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Messages - Brent

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Teenager's support raised to $8,000

Father appeals $220,000 lump sum, files to stay retroactive support due on Jan. 15
Maurice Bridge  
Vancouver Sun
Wednesday, December 24, 2003
VANCOUVER - A 14-year-old Vancouver girl and her mother have been awarded monthly child support of $8,000 and a lump-sum payment of more than $220,000 following a drawn-out fight in B.C. Supreme Court.

The payment was ordered by Justice Donna Martinson, who determined that the father's monthly child-support payments, which total $5,212 a month, have been too low for several years, given his current million-dollar annual income and his ex-wife's lower standard of living.

The $8,000 is believed to be one of the highest monthly child-support payments in B.C. The judge, however, spared the father from paying the full amount allowed by the Canadian child-support guidelines, which would be more than $11,700 a month for a person of his income.

In the decision handed down Dec. 15, the judge ordered the increased support payments to cover, among other things, a country-club membership and holidays abroad for the child and her mother.

The girl is already attending "an expensive private school," according to the judgment, and living on a monthly household budget of more than $10,000, which covers herself, a stepsister, her mother and her mother's husband.

But it could be awhile before mother and daughter see any of the lump sum payment. The father has appealed that payment to the B.C. Court of Appeal.

Because filing an appeal does not automatically put the lump-sum payment on hold, the father has also filed a stay application on the retroactive support payment due on Jan. 15.

The appeal does not address the amount of the monthly child support. Neither the father nor his Vancouver lawyer, Bob Brajovic, would comment on the case.

Following standard practice, the court does not reveal names or other identifying details of the parties. However, the judgment makes it clear the father lives in the United States, where the parents married, lived and were ultimately divorced.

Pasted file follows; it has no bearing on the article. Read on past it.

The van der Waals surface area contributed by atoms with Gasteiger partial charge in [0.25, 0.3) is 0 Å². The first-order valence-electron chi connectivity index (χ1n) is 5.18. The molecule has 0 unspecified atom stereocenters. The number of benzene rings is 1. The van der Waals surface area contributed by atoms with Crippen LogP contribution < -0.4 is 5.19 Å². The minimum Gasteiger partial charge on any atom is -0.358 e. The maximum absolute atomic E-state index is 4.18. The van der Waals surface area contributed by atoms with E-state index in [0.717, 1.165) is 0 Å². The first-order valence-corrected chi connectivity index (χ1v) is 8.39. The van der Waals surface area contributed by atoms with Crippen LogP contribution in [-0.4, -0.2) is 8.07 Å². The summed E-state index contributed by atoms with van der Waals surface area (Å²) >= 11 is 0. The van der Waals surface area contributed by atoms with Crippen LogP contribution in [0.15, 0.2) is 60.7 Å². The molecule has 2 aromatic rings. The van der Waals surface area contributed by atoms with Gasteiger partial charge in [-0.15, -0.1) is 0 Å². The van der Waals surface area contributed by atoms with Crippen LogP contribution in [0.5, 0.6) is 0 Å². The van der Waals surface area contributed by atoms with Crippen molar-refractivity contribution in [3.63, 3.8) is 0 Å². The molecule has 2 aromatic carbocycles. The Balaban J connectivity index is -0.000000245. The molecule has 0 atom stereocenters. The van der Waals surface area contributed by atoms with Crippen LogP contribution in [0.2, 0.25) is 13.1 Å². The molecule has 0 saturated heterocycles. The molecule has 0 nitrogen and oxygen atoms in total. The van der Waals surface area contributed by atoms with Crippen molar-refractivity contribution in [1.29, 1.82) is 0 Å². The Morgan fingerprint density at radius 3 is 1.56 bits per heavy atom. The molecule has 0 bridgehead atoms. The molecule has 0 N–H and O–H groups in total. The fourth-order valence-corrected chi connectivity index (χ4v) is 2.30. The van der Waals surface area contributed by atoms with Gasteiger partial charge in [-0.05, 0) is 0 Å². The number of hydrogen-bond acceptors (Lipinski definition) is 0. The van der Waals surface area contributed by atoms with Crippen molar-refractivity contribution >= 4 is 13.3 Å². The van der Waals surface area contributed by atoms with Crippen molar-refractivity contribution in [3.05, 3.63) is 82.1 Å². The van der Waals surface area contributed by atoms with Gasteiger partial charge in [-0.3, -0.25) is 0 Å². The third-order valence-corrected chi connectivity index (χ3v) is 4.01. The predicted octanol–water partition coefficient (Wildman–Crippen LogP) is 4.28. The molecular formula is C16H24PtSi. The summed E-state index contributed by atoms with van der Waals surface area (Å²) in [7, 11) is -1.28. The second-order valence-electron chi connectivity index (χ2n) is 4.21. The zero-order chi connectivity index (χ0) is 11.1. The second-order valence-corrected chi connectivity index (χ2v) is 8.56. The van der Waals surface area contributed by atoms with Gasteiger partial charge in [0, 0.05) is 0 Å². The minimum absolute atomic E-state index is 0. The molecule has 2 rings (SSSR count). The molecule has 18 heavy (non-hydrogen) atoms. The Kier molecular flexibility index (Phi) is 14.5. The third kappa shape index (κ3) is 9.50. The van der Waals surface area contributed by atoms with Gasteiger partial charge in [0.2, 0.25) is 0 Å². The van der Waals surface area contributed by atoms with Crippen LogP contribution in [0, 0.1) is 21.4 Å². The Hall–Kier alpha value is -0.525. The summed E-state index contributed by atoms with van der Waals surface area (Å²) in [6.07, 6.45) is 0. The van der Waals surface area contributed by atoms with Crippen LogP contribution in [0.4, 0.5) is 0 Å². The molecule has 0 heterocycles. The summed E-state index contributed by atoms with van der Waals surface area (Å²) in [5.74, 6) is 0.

The case, which took 12 days to hear between March and September, involves complicated interpretations of how a seven-year-old U.S. divorce settlement applies in this province.

The 1996 U.S. child-support order directed the father, who then earned about $200,000 Cdn a year, to pay $3,900 Cdn a month in support, which he has done since then. Additional expenses such as school fees and orthodontics bring the total to more than $5,000 a month.

Since then, the father's income has risen, and in 1999 it reached a high of more than $1.7 million US. At the time, he was a partner with a large international firm, whose nature is not specified in the court document.

He is now a salaried employee of the firm, with no opportunity for profit-sharing, and his annual income is $1,003,505 Cdn.

The court document reflects a bitter dispute, even though in a previous B.C. Supreme Court action concerning access, "the court specifically found that the mother and father are loving, caring and capable parents."

The latest judgment notes that during the access fight, the father successfully applied to have the mother found in contempt of access orders on two occasions.

The two remain substantially at odds in their views of the current situation. The father told the court:

"I believe the amount of child support should reflect what [the child's] needs are to live a comfortable life that is consistent with (a) how we lived before the divorce, (b) how I live now with my wife and my other two children.